Letters to the editor: Cyclone Idai, what now? A member of the Zimbabwe National Army attends to a woman injured during the Cyclone Idai disaster in Chimanimani last week

Editor – Regarded as one of the most devastating tropical cyclones to affect Africa and the southern hemisphere as a whole, Idai reared its ugly head. 

Over 700 were killed and hundreds are still missing in neighbouring Mozambique, Malawi and Zimbabwe. 

Dubbed as one of the worst humanitarian crises, thousands of families are still in shock and anguish, with relief and rescue efforts still underway. 

Strong winds and floods spared no one and nothing during the pandemonium, stripping off food, shelter and infrastructure the people were clinging onto. 

Accounts of how people were harangued and mauled by the natural disaster are truly saddening especially when as a region we’re still recovering from the devastating Cyclone Dineo that occured in 2017. 

With the country already facing drought due to the El Nino effect, many had unknowingly celebrated the forecasted rain only to be welcomed by grief and mayhem.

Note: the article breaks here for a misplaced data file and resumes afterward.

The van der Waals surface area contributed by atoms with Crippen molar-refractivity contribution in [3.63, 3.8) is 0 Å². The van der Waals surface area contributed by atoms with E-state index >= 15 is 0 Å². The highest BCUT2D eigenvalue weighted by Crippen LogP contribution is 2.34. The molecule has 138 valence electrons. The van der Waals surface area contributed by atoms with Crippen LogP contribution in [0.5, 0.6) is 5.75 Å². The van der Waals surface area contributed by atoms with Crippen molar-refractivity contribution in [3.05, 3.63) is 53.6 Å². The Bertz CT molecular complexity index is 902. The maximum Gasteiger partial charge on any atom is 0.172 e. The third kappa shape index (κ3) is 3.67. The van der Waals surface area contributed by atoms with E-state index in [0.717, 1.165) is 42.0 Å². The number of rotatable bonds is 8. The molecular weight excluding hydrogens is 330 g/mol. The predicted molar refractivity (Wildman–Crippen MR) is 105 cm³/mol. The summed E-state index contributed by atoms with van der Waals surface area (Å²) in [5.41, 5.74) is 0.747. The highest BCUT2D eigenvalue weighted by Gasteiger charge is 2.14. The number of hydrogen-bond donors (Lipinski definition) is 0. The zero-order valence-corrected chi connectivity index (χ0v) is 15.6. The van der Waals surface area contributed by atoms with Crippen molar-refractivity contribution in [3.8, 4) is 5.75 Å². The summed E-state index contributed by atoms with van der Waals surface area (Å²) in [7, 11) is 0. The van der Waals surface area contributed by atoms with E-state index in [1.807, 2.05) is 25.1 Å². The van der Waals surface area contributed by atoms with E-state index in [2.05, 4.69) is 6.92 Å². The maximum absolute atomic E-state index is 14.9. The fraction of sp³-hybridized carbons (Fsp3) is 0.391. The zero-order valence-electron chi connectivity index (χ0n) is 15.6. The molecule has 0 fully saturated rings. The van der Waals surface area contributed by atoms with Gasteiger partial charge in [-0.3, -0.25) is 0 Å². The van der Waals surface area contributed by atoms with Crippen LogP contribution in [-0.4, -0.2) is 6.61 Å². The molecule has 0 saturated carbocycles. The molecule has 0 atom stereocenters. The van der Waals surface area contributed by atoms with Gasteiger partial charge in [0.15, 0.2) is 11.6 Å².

As the three affected nations mourn and search for the courage to soldier on, it leaves a lot to think about for the government, institutions, engineers and stakeholders in order to alleviate effects of future natural disasters. 

More research and extensive study should be carried out in the collection and analysis of the changing hydrological data and weather patterns. 

Computer software should be used to simulate extreme flooding events in a bid to come up with flood management plans. 

Innovative approaches as such will also help engineers to identify, plan and design scour critical bridges and structures along flood prone areas. 

Overland flow path channels-which can drain excess floodwater away from houses can also be identified and constructed. 

Flooding is a natural and inevitable part of the weather cycle but several strategies from all stakeholders can be applied to mitigate the effects. 

The psychological, economic and social scars of this aftermath will not subside nor be forgotten, but we must be prepared for the lurking similar future catastrophes.

Kraspos Kujinga, National University of Science and Technology, Civil and Water Engineering student

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